Sophocles, So Good: Oedipus Rex Revisited

Yasmeen Khan hails Pier Paolo Pasolini's 1967 adaptation of the classical Greek tragedy, which has been given a new HD transfer for home entertainment release as part of Eureka's Masters of Cinema series

This double-disc Blu-ray/DVD package offers an ideal opportunity to assess the place of Oedipus Rex (Edipo Re) in the history of ideas about the ancient world. Paradoxically, much of what we think about how that world looked comes from the movies, and new recreations are likely to be judged based on old ones.

Our visual conceptions have accreted over the decades, and Pier Paolo Pasolini’s two filmed Greek tragedies – the other being his 1969 version of Euripides’ Medea – are an important part of this history of reception. They’re also masterpieces of cinematic adaptation. The first tragedians themselves chose to adapt and retell old myths. These stories are protean: each telling is a reimagining. By adapting their stories in turn, the Italian director authoritatively exerted the right of cinema as a medium to be a teller of them too.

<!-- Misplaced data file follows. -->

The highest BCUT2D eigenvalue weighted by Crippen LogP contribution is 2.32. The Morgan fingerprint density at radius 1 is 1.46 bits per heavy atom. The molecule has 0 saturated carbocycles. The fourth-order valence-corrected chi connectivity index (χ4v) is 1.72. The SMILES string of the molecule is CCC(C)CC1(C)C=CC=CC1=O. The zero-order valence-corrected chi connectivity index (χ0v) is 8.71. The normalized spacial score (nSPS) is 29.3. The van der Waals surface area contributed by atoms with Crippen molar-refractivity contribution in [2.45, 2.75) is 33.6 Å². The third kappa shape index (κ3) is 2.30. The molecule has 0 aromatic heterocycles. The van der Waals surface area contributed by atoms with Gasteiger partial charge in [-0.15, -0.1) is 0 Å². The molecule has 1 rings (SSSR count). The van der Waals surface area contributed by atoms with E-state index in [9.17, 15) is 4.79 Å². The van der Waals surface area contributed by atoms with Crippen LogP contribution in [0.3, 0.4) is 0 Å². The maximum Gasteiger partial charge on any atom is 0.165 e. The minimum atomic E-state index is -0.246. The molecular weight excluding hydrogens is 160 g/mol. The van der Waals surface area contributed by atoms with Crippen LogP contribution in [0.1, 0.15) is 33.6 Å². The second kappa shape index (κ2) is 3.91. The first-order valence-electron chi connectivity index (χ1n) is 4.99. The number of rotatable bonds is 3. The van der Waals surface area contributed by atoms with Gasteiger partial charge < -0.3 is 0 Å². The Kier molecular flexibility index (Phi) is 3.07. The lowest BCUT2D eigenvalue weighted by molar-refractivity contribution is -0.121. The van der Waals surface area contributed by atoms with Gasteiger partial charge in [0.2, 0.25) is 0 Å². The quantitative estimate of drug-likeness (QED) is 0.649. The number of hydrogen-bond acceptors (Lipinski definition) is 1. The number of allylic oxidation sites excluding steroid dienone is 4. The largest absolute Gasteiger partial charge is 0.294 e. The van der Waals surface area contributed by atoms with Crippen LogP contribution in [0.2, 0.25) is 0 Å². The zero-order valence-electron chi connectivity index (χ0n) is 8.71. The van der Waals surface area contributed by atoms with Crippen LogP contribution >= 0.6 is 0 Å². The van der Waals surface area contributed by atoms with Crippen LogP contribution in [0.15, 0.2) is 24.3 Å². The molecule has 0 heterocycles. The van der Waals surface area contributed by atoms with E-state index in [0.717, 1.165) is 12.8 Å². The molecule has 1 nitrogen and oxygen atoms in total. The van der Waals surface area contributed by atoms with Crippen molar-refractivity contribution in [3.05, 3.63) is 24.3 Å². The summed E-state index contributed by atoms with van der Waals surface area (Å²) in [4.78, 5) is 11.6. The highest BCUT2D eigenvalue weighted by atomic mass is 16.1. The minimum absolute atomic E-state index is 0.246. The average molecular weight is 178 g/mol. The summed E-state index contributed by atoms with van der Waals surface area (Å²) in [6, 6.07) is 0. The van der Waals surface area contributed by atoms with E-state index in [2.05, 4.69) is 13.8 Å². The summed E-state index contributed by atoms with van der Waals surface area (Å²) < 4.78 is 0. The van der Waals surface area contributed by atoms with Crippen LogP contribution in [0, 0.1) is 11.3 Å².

The etymology of the ancient Athenian word tragoidia is disputed, but the likelihood is that it means something like ‘goat song’. Tragedy’s roots are tied up with ritual animal sacrifice. Its performance was central to the annual festival of the god Dionysus, which also served to demonstrate Athens’ wealth and military strength. But tragedy is subversive, just like its patron Dionysus, god of intoxication and contradiction. The plays examine what it means to challenge the status quo. Athens’ political might was celebrated with stories of hubris, excessive pride that angers the gods. Its display of wealth was followed by dramatic acknowledgements of the incapacity of humans to outwit fate. Sophocles’ Oidipous Tyrannos (aka Oedipus Rex) is about guilt – the moral corruption that Oedipus brings to Thebes gives rise to a plague, the literal corruption of flesh. Oedipus must become the scapegoat, taking all the sins of his city upon himself. The play as we have it is nothing but gorgeous poetry about terrible events; staging necessarily involves addition. Pasolini’s feature is about these things too, but it’s also about setting and atmosphere: a romantic, idealised, brutal version of the landscape that gave rise to this tale.